Can I adapt this code to work with Pivot tables that has multiple row or columns headings? At present it seems to work only when there is one row & one column heading

    Please email me about this

    Manindra

    1. I guess it’s possible, but difficult. How is the script to know which are headings and which are not? You could ask, but it defeats the purpose of a 1-click macro, which I really like. I’d say just copy the part you need to make a list of into a separate sheet and then run the program. If you need to, you can combine multiple values using “&”. So you create a copy of the table, and then add a column/row where you make a heading of the two values combined. So e.g. FirstName (A2), LastName (A3) becomes FullName (=A2 & ” ” & A3). This will then be your new heading.

      1. In Office 2007 use Data > Filter, then click on the drop down for value and clear the check box at ‘(Blanks)’. Google Excel filters if you’re not sure how it works.

  6. This is fantastic…I use pivots often, and the data that comes from our system is often in table form and is a nuisance to use. Thanks.

    Is there a way to get the rowvalues to be carried over as a text field? We use numberical item #s that are stored as text, but when that info is brought over, it is in value format.

    I could add to the macro a text to columns convert, but leading zeros get lost and it causes problems on a large batch of items.

    1. To fix the leading zero problem, you might want to use

      ActiveCell.Offset(0, 3).formulaR1C1 = “=” & chr(34) & rngCurrCell.Value & chr(34)

      Insert this instead in the line were the value is set. I haven’t tried it, so see if it works.

      1. Thanks, Michiel…I tried that and it errors out on the rngCurrCell part of that statement saying that the variable is undefined. I tried a couple of edits to that statement, as well as defining it but couldn’t get it work.

        Thoughts?

        1. I had one small problem with the code. It would not create the new sheet. The code below fixes the problem. You can see what is commented out and the next line is the fix.

          Dim shList As Worksheet
          ‘Set shList = ThisWorkbook.Worksheets.Add
          Sheets.Add.Name = “shList”

          Other than that this works GREAT Thnaks!!!

        2. Sorry for that mistake. Use this instead:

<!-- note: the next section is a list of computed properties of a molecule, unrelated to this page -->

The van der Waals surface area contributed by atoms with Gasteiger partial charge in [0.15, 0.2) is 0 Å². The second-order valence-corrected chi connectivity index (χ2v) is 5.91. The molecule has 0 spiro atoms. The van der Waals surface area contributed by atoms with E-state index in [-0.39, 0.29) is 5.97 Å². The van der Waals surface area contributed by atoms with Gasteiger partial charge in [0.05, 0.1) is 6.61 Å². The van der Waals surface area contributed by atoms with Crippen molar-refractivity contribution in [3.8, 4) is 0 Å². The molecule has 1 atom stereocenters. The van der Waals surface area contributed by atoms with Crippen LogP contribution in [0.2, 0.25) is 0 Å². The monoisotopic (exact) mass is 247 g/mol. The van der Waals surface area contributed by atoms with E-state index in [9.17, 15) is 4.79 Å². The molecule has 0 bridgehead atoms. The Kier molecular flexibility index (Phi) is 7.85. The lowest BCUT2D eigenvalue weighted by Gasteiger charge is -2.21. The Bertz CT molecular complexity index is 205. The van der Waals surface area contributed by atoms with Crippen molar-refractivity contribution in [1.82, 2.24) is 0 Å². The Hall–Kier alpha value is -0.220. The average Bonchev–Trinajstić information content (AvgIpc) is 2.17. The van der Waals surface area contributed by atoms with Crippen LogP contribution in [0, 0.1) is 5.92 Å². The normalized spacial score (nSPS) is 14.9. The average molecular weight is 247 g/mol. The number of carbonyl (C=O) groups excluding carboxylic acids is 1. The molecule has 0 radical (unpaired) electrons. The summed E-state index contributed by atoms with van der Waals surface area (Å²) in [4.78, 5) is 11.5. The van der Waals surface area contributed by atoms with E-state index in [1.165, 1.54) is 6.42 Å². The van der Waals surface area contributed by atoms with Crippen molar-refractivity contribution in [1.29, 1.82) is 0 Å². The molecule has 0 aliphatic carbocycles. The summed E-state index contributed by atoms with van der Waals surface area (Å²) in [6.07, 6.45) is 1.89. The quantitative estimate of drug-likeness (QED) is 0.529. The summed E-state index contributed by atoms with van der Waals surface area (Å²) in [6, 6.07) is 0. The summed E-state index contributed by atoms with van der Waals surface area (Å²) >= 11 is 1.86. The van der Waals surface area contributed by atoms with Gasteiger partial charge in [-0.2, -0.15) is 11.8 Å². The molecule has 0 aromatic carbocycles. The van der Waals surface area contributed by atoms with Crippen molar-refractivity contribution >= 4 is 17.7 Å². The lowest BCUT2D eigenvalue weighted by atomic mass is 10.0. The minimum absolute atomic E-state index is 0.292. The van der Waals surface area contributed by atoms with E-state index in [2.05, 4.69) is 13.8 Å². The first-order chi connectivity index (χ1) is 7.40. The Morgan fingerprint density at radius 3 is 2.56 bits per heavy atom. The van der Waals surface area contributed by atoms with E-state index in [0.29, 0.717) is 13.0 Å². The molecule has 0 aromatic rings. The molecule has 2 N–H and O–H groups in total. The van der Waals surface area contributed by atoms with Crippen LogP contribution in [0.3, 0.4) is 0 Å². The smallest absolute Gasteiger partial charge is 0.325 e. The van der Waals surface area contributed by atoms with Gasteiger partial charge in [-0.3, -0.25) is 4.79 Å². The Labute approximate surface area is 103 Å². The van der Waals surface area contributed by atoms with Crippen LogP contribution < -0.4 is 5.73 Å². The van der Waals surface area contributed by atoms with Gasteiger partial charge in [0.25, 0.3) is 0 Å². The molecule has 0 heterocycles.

ActiveCell.Offset(0, 3).Value = “=” & Chr(34) & cel.Value & Chr(34)

          Don’t copy/paste it, because wordpress converts the quotes to something that doesn’t work in VBA. Use regular double quotes.
          Apparently the XLA file uses the name ‘cel’ whereas in my article I am using the name ‘rngCurrCell’

  7. Thanks, its a great script.!
    I just have a question if I would like to set a link to the other table instead of copying the value how do I need to adapt the formula?

  8. I have a problem that no one seems to have encountered!
    I do not get a new sheet, and the list that is created from the position of the active cell so that as it enters data, it erases the data that was to the right and bottom of that cell.
    Reading the code, it does ask to create a new sheet ( which incidentally is not happening at all), but I do not seem to find a line saying that worksheet needs is then activated.
    When the active cell is the last cell of the table, the list that is generated is “near” perfect, except for the last line. It is exactly as it was hoped for…. except where the list is generated!
    Thanks!

    1. See Paul’s tip of July 29, 2010 above. That might solve your problem too. I am not sure why sometimes it works and sometimes it doesn’t, but it has to do with the ThisWorkbook variable.

    1. @greg, the code doesn’t offer a toolbar. However, I updated the XLA file to automatically create a toolbar. In Office 2007 the menu item will be shown under Add-Ins.

  9. Hi Michel,

    I take my hat off to your humanitarian efforts in assisting us mere button clickers.

    I ran your sexy macro on my table:

    Species Count
    SpeciesA 3
    SpeciesB 4
    SpeciesC 2

    and it gave me…

    Row# RowValue ColValue Data